I realize that some of my sentiments are not well received, I understand that and I understand many of the reasons for that, but the reality is that I want many of the same things that each of you want. I want the ability to be well paid for the professional services I offer. I want to be able to enjoy quality time with my family and those that I love. I want a safe, harassment free and enjoyable workplace to be provided to me. I want the ability to protect and care for my spouse and children through insurance, benefits and competitive salary. I want to feel as though what I do is valued and important. I want to be able to do my job and follow policies and procedures without feeling the threat of suspensions or worse – media harassment. I want to be able to have a schedule that, when on time, it is safe and within possibility. I want to be able to have the dignity of using facilities at the end of a trip without being harassed or rushed unrealistically. I am personally competitive, I always have been, so most of all I want to be the best Bus Driver in the system. I aim for this and encourage everyone to adopt the same goal. In the end, we as a TEAM can only benefit from such a mentality. As I have said, if we could somehow all be on the same page, then our VOICE would hold far more water and we would then have the ability to effect change.
This next point is the one that will make me unpopular. On the first read, most will likely be enraged, but please read it a few times and give it a chance. Try just to understand it and allow it to be a possibility. I apologize to those that disagree; I sincerely think it may help.
When I say we need to all be on the same page, that includes management and even council. It is evident by years of resentment and bickering that we as a membership will not be able to force management to effect these changes. The line has been in the sand for a long time and sides are clearly divided. Something has to give and my suggestion is that we the membership give a little. If we were to get on board *categorically with management’s plans and strategies then we as a service OC TRANSPO would at the very least be one. Being one entity, on the same page and performing the “system” in place by management would either make things run smoother or it would be a bust. The only true way to know if it works – is to try it. This doesn’t demand much. It is really just doing what you do now, but with a smile, a little extra effort. Follow the schedules *to the letter. Don’t do overtime, just work what you are scheduled or PERMITTED to schedule. Do not trash talk the company, the managers, the councillors’ or the system. Just run it the way they manage it and do it with a customer service mentality just as they have asked us to do. SAME PAGE – the changes will have to come. Eventually the customer service mentality will tilt the public opinion scales in our favour. Eventually we will become people that our community will want to have around and we will no longer be the scourge, media magnet stain on the City that we are portrayed to be in our local media. As it stands now, we are both on one side of a fence, with pent up resentment and frustration and throwing useless stones at each other and as a company, a service and public necessity we are getting absolutely nowhere!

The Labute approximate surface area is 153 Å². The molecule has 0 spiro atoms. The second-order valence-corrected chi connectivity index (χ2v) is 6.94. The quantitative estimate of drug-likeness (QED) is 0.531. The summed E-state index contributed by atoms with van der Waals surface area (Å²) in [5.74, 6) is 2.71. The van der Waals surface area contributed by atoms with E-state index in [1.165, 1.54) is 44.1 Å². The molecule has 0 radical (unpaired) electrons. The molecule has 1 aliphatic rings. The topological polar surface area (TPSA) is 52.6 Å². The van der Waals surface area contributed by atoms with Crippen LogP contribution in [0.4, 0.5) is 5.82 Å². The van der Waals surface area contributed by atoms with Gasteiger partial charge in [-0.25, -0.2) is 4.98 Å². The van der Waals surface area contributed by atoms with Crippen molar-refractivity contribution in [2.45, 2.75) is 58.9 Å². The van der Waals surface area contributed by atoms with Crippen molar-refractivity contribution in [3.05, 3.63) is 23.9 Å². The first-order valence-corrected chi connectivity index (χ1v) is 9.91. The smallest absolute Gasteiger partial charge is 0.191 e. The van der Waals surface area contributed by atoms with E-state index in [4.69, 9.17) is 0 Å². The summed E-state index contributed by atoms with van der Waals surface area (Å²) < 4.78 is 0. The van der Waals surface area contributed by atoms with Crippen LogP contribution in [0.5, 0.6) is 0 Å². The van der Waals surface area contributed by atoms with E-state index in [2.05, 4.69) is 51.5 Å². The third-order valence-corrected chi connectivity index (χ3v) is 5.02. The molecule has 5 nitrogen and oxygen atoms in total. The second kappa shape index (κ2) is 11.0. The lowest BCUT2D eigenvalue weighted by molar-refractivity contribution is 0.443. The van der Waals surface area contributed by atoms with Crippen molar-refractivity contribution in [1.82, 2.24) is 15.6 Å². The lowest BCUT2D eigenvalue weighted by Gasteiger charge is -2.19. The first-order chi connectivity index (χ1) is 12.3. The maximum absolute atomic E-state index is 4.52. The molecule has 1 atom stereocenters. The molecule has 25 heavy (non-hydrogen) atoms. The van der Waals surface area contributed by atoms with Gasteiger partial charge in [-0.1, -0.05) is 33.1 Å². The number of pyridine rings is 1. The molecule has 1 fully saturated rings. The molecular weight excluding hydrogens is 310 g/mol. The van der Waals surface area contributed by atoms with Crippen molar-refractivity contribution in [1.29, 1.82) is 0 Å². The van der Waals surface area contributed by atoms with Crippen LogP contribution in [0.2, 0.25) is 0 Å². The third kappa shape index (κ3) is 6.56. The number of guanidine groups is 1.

Years ago when I started, the senior men told me how bad this job was. How it had taken such terrible turns and that it was not a good workplace. I remember saying to myself that these old fools have no idea what the “real world” is out there right now. They have no idea how hard I was working for $12/hr prior to getting this job. Roughly ten years have passed and I can’t help but notice many of my peers still rip the company the same way and warn junior employees of the hardships ahead. I can’t help but wonder, with the large interest in the job, are we not becoming the same bitter old fools and not realizing some the hardships others face in the workforce today? Perhaps it is time we appreciate what we have and strive to improve our value in order to protect it and to be part of what improves it.
The following is an analogy that I liken to our situation: